Alan Watts is considered as a philosophical legend because it was his efforts that helped to popularize the eastern philosophy among the western regions of the world. We human beings dramatize our life so much that we forget to live a real and peaceful life. According to him we must combine both our internal and external thoughts to create happiness around us. Alan Watts propagated the teachings of Zen Buddhism and wrote almost 25 books about Zen and Taoism. With ease, he explained the concepts of physics and metaphysics and the company of Buddhist monks helped Alan Watts to frame his spiritual ideas.
More than an author or philosopher, Alan Watts was a spiritual entertainer who merged the traditional ideas of Zen Buddhism with his mystical thoughts. Until he passed away in 1973, Alan Watts remained a spiritual spokesperson and spoke about many topics like arts, cuisine, child rearing, education, law and freedom and architecture.
More about Alan Watts
“To remain stable is to refrain from trying to separate yourself from a pain because you know that you cannot. Running away from fear is fear, fighting pain is pain, trying to be brave is being scared. If the mind is in pain, the mind is pain. The thinker has no other form than his thought. There is no escape.”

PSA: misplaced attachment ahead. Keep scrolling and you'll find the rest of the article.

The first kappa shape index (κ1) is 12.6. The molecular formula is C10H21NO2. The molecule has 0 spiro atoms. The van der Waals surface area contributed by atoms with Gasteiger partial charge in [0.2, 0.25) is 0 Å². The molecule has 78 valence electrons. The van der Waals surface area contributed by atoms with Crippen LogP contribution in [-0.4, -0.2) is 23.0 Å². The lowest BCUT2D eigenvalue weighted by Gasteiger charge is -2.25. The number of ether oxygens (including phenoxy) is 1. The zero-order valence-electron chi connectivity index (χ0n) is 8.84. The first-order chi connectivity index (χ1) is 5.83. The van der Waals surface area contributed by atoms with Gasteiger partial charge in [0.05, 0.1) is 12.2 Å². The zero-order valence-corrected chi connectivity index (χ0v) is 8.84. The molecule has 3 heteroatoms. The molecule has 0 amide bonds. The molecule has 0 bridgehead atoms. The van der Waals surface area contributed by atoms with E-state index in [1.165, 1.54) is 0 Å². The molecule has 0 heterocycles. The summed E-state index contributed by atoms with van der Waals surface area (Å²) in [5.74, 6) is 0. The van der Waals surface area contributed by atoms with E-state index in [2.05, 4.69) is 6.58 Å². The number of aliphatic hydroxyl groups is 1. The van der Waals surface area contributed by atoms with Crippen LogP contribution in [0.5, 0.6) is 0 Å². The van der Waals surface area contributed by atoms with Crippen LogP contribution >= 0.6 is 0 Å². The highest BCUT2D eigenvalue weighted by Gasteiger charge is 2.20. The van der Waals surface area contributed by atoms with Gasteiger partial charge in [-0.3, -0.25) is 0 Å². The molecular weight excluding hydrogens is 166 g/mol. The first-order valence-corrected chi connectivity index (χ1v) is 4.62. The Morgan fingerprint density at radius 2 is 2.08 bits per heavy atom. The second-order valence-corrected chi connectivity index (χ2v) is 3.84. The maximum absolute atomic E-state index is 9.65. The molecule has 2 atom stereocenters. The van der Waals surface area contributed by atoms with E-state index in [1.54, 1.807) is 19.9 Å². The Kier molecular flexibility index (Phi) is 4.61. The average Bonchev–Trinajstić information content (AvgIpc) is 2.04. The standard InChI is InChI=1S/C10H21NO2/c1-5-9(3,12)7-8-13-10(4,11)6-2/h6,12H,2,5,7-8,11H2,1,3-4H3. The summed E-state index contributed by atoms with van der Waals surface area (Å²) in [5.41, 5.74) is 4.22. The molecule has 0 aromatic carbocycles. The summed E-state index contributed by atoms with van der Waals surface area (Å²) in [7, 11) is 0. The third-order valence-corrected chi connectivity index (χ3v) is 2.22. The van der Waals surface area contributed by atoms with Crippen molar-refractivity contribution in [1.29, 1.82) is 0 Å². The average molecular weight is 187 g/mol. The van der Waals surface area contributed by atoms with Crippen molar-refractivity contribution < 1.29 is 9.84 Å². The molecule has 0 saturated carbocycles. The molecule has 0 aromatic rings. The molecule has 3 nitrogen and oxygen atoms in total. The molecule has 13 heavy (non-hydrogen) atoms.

“To have faith is to trust yourself to the water. When you swim you don’t grab hold of the water, because if you do you will sink and drown. Instead you relax, and float.”
“Jesus Christ knew he was God. So wake up and find out eventually who you really are. In our culture, of course, they’ll say you’re crazy and you’re blasphemous, and they’ll either put you in jail or in a nut house (which is pretty much the same thing). However if you wake up in India and tell your friends and relations, ‘My goodness, I’ve just discovered that I’m God,’ they’ll laugh and say, ‘Oh, congratulations, at last you found out.”